Autonomic Application Aware Runtime Management

ARMaDA is an autonomic partitioning framework for SAMR applications that dynamically selects and configures partitioning algorithms at runtime to optimize overall application performance. The ARMaDA framework has three components: application state monitoring and characterization component, partitioner selection component and policy engine, and runtime adaptation component. The partitioners used includes a selection from software tools such as GrACE and Vampire. Note that ARMaDA does not require any a priori knowledge about the behavior of the application or its adaptation patterns.

Automated Application State Monitoring and Characterization

The current state of a SAMR application and its partitioning requirements are determined using the structure of the SAMR grid hierarchy, which is expressed as sets of bounding boxes assigned to the different processors at various levels of refinement. These boxes are used to inexpensively compute the computation/communication requirements, application dynamics, and the nature of the adaptation using simple geometric operations as follows.

Computation/Communication Requirements: The computation-to-communication ratio (``CCratio'') determines whether the current application state is computationally-intensive or communication-dominated. The ratio of the total volume to total surface area of the bounding boxes determines CCratio for the current state of the application.

Application Dynamics: The application dynamics (``Dynamics'') estimate the rate of change of the application refinement patterns and are determined by comparing the current application state with its previous state. To compute the Dynamics metric, the overlap between the current set of bounding boxes and the previous set of boxes at each level is computed.

Nature of Adaptation: The nature of the adaptation (``Adapt'') captures the adaptation pattern, i.e., whether the refinements are scattered or localized. A simple, approximate algorithm determines the nature of adaptation based on the number and geometric arrangement of refinement regions within the overall domain under consideration.

The three metric described above can now be used to effectively estimate the state of the SAMR application at runtime. To avoid the possibility of thrashing due to very frequent application state changes, the ARMaDA framework maintains a history of the application state by storing the structure of the grid hierarchy for two preceding regrid steps. Three normalized ratios are computed corresponding to the three metric, viz., computation/communication ratio ``Cratio'', application dynamics ratio ``Dratio'', and adaptation ratio ``Aratio''.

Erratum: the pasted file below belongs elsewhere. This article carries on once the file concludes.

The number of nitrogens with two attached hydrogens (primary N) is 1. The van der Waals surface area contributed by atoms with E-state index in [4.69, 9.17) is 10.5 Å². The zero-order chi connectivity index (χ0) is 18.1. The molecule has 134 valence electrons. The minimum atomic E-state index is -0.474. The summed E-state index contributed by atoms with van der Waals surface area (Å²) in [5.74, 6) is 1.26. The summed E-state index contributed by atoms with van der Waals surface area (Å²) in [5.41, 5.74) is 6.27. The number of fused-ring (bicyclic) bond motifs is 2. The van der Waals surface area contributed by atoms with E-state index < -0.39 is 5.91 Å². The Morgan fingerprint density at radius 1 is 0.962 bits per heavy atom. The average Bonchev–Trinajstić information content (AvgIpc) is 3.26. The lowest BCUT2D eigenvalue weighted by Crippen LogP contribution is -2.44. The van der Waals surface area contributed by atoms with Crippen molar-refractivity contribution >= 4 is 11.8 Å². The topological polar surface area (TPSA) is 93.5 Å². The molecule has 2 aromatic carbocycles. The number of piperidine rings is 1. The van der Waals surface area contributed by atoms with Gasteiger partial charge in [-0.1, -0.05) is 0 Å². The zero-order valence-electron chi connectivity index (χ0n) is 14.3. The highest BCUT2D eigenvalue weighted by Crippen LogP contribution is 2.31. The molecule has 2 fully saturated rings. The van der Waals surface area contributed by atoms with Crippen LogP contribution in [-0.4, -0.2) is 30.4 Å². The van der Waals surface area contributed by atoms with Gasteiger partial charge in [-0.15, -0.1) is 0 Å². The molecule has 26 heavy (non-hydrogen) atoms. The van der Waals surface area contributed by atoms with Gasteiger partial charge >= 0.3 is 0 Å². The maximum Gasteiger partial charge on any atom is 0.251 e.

Policy-based Partitioner Selection

The three normalized ratios (Cratio, Dratio, and Aratio) computed by the state characterization component are combined to map the application state to a specific octant.  First, user and system defined thresholds are used to assign a bit to each metric. Application-dependent weights fine-tune the sensitivity of the metric to closely match the needs of the dynamic application. The three bits are then used to map the application to the application state octant. The appropriate partitioner is then selected from the set of partitioners that are mapped to the octant and satisfy the partitioning requirements associated with that octant.

Let Mr denote any one of the three metric that are computed from the state of the grid hierarchy at regrid step r. The normalized metric ratio is then computed as follows. Let Mratio and Mbit represent the normalized ratio and the octant-bit value for a particular metric M. Let lowMwt and highMwt denote the application metric weights for the low and high application state thresholds (represented by LOW_THRESH and HIGH_THRESH) respectively. The metric ratio to octant bit mapping is given by

Three octant bits,``Cbit'', ``Dbit'', and ``Abit'' corresponding to the three metric ratios are computed in this way. A low Cbit (Cbit = 0) represents more communication while a high Cbit (Cbit = 1) indicates greater computation. A low Dbit (Dbit = 0) indicates greater activity whereas a high Dbit (Dbit = 1) represents lesser application dynamics. A low Abit (Abit = 0) denotes more localized adaptation while a high Abit (Abit = 1) indicates that the nature of adaptation is scattered. These bits are then used to identify the ARMaDA characterized state, which is then mapped to an application state octant and associated partitioners using the policies as shown in the table below.

Adaptive Application-sensitive Partitioning

The ARMaDA adaptation component configures the selected partitioner with appropriate partitioning parameters (such as partitioning granularity) and invokes it to partition and load balance the SAMR grid hierarchy. A common interface is defined for the available partitioners allowing them to be uniformly invoked. The granularity is based on the requirements of the octant, though it may be overidden by a user defined value. A key concern in adaptive partitioning is ensuring that the overheads of characterizing the application state and switching partitioners (if necessary) at runtime do not offset the benefits of the adaptation. ARMaDA uses efficient and inexpensive mechanisms based on the union and interaction of the structured geometry of the grid components to characterize application state and compute the required metric ratios. Furthermore, ARMaDA provides optimizations and control parameters that can be used to customize the sensitivity, quality, and overheads of application monitoring and partitioner adaptation.

Evaluation of ARMaDA Framework